Welcome to the new version of CaltechAUTHORS. Login is currently restricted to library staff. If you notice any issues, please email coda@library.caltech.edu
Published December 2017 | Supplemental Material + Published
Journal Article Open

Deep tissue optical focusing and optogenetic modulation with time-reversed ultrasonically encoded light


Noninvasive light focusing deep inside living biological tissue has long been a goal in biomedical optics. However, the optical scattering of biological tissue prevents conventional optical systems from tightly focusing visible light beyond several hundred micrometers. The recently developed wavefront shaping technique time-reversed ultrasonically encoded (TRUE) focusing enables noninvasive light delivery to targeted locations beyond the optical diffusion limit. However, until now, TRUE focusing has only been demonstrated inside nonliving tissue samples. We present the first example of TRUE focusing in 2-mm-thick living brain tissue and demonstrate its application for optogenetic modulation of neural activity in 800-μm-thick acute mouse brain slices at a wavelength of 532 nm. We found that TRUE focusing enabled precise control of neuron firing and increased the spatial resolution of neuronal excitation fourfold when compared to conventional lens focusing. This work is an important step in the application of TRUE focusing for practical biomedical uses.

Additional Information

© 2017 The Authors, some rights reserved; exclusive licensee American Association for the Advancement of Science. No claim to original U.S. Government Works. Distributed under a Creative Commons Attribution NonCommercial License 4.0 (CC BY-NC). Submitted 2 August 2017; Accepted 8 November 2017; Published 8 December 2017. We would like to thank B. Yang, L. Bremner, A. Shibukawa, and H. Deng for their assistance and helpful discussions. Funding: We would like to acknowledge support from the NIH (DP2OD007307 to C.Y., U01NS090577 to C.Y. and V.G., and F31EB021153 to J.B.), the Gwangju Institute of Science and Technology–California Institute of Technology (Caltech) Collaborative Research Program (CG2012 to C.Y.), the Children's Tumor Foundation (2016-01-006 to J.E.R.), the Donna and Benjamin M. Rosen Bioengineering Center (to J.B.), the Heritage Medical Research Institute (to V.G.), and the Tianqiao and Chrissy Chen Institute for Neuroscience at Caltech (to V.G.). Author contributions: H.R. and J.B. contributed equally to the work. H.R. designed the experimental setup. H.R., J.B., M.J., and Y.L. conducted the optical experiments. J.E.R., C.X., and C.Z. prepared the biological samples. J.E.R., J.B., C.X., and C.Z. conducted the electrophysiological recordings. H.R., J.B., Y.L., and J.E.R. analyzed the experimental data. V.G. and C.Y. supervised the project. All authors contributed to the manuscript preparation. Competing interests: C.Y. is an author on a patent related to this work (publication no. US9313423 B2, filed on 27 March 2013). The authors declare that they have no other competing interests. Data and materials availability: All data needed to evaluate the conclusions in the paper are present in the paper and/or the Supplementary Materials. Additional data related to this paper may be requested from the authors.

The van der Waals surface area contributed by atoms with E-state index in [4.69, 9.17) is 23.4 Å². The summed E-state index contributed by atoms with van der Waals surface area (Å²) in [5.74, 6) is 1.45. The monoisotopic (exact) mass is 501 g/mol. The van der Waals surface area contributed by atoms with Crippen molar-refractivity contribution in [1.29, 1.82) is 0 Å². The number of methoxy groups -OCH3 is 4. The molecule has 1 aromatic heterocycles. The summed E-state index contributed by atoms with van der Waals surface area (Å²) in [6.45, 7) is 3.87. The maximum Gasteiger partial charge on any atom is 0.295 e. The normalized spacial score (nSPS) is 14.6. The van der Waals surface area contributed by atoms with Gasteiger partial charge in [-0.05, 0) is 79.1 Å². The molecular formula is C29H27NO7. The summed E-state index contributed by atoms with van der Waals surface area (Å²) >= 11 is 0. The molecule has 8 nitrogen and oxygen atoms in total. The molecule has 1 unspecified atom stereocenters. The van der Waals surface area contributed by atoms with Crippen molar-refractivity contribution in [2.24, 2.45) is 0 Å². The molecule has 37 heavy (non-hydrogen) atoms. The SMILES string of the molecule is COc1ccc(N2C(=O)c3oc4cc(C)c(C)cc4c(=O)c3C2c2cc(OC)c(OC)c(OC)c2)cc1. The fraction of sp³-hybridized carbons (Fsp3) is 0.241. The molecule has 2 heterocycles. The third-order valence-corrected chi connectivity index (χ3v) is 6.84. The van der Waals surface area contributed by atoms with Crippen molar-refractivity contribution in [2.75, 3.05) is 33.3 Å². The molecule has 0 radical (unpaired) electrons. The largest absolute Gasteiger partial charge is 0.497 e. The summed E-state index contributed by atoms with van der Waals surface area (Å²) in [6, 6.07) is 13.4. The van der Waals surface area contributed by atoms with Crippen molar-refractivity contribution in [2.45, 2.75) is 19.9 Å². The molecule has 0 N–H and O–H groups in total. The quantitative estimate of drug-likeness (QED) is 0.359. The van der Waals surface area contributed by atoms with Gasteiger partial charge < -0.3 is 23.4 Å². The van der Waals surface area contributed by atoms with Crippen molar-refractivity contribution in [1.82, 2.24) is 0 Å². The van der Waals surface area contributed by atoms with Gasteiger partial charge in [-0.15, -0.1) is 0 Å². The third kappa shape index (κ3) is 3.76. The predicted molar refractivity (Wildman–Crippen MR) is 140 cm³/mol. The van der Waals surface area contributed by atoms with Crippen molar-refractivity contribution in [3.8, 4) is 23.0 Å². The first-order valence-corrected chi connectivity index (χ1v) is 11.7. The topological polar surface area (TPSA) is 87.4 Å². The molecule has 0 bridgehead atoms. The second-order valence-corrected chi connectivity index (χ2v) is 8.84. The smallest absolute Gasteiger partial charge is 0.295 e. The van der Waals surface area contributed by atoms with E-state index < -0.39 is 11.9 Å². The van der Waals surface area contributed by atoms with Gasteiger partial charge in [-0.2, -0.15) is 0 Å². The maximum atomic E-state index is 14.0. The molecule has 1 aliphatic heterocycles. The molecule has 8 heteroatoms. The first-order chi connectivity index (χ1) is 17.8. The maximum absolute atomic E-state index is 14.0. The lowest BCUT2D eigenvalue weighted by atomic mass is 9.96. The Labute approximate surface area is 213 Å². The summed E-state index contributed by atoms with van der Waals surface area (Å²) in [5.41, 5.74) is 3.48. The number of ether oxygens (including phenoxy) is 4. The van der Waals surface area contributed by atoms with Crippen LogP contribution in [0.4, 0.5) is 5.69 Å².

Attached Files

Published - eaao5520.full.pdf

Supplemental Material - aao5520_SM.pdf


Files (2.3 MB)
Name Size Download all
903.0 kB Preview Download
1.4 MB Preview Download

Additional details

August 19, 2023
October 17, 2023